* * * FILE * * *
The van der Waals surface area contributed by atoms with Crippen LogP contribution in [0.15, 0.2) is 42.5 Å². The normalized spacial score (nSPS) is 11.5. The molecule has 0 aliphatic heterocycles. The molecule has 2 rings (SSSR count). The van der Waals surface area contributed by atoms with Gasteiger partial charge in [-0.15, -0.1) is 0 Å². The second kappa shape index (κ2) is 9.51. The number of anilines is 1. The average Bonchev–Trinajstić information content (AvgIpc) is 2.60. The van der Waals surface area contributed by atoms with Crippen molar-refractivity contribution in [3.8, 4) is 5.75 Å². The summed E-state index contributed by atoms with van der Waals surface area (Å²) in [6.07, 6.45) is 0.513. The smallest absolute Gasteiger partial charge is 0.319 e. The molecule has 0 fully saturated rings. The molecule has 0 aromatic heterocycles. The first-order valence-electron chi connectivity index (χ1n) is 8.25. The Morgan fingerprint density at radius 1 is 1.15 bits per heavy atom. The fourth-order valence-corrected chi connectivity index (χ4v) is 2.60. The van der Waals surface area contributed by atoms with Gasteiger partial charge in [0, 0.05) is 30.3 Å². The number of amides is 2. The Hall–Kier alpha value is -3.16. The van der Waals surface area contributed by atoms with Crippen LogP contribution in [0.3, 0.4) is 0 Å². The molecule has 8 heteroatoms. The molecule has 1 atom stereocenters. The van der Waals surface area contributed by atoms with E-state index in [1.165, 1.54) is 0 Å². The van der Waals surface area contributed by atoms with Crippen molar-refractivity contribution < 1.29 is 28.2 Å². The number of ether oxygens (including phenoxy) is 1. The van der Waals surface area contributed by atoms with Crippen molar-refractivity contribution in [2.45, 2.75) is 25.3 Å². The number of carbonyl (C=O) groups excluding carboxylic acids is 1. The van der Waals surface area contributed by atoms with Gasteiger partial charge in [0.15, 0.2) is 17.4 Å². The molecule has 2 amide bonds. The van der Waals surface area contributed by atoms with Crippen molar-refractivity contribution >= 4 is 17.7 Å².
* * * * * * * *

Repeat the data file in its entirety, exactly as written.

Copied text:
The van der Waals surface area contributed by atoms with Crippen LogP contribution in [0.15, 0.2) is 42.5 Å². The normalized spacial score (nSPS) is 11.5. The molecule has 0 aliphatic heterocycles. The molecule has 2 rings (SSSR count). The van der Waals surface area contributed by atoms with Gasteiger partial charge in [-0.15, -0.1) is 0 Å². The second kappa shape index (κ2) is 9.51. The number of anilines is 1. The average Bonchev–Trinajstić information content (AvgIpc) is 2.60. The van der Waals surface area contributed by atoms with Crippen molar-refractivity contribution in [3.8, 4) is 5.75 Å². The summed E-state index contributed by atoms with van der Waals surface area (Å²) in [6.07, 6.45) is 0.513. The smallest absolute Gasteiger partial charge is 0.319 e. The molecule has 0 fully saturated rings. The molecule has 0 aromatic heterocycles. The first-order valence-electron chi connectivity index (χ1n) is 8.25. The Morgan fingerprint density at radius 1 is 1.15 bits per heavy atom. The fourth-order valence-corrected chi connectivity index (χ4v) is 2.60. The van der Waals surface area contributed by atoms with Gasteiger partial charge in [0, 0.05) is 30.3 Å². The number of amides is 2. The Hall–Kier alpha value is -3.16. The van der Waals surface area contributed by atoms with Crippen LogP contribution in [0.3, 0.4) is 0 Å². The molecule has 8 heteroatoms. The molecule has 1 atom stereocenters. The van der Waals surface area contributed by atoms with E-state index in [1.165, 1.54) is 0 Å². The van der Waals surface area contributed by atoms with Crippen molar-refractivity contribution < 1.29 is 28.2 Å². The number of ether oxygens (including phenoxy) is 1. The van der Waals surface area contributed by atoms with Crippen molar-refractivity contribution in [2.45, 2.75) is 25.3 Å². The number of carbonyl (C=O) groups excluding carboxylic acids is 1. The van der Waals surface area contributed by atoms with Gasteiger partial charge in [0.15, 0.2) is 17.4 Å². The molecule has 2 amide bonds. The van der Waals surface area contributed by atoms with Crippen molar-refractivity contribution >= 4 is 17.7 Å².